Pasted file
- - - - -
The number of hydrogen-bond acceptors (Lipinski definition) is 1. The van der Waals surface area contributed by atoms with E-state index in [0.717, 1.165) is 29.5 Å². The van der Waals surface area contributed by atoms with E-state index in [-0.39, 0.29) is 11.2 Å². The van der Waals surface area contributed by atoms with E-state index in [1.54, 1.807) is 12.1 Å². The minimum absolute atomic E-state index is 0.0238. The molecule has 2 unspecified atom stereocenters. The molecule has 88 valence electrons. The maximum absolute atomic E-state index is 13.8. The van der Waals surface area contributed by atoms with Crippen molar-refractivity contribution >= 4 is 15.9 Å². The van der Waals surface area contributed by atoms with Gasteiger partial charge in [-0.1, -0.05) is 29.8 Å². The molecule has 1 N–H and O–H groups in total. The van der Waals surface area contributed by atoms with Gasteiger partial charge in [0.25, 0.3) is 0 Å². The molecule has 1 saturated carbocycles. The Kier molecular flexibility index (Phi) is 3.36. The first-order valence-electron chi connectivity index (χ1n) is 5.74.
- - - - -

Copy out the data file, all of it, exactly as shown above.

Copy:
The number of hydrogen-bond acceptors (Lipinski definition) is 1. The van der Waals surface area contributed by atoms with E-state index in [0.717, 1.165) is 29.5 Å². The van der Waals surface area contributed by atoms with E-state index in [-0.39, 0.29) is 11.2 Å². The van der Waals surface area contributed by atoms with E-state index in [1.54, 1.807) is 12.1 Å². The minimum absolute atomic E-state index is 0.0238. The molecule has 2 unspecified atom stereocenters. The molecule has 88 valence electrons. The maximum absolute atomic E-state index is 13.8. The van der Waals surface area contributed by atoms with Crippen molar-refractivity contribution >= 4 is 15.9 Å². The van der Waals surface area contributed by atoms with Gasteiger partial charge in [-0.1, -0.05) is 29.8 Å². The molecule has 1 N–H and O–H groups in total. The van der Waals surface area contributed by atoms with Gasteiger partial charge in [0.25, 0.3) is 0 Å². The molecule has 1 saturated carbocycles. The Kier molecular flexibility index (Phi) is 3.36. The first-order valence-electron chi connectivity index (χ1n) is 5.74.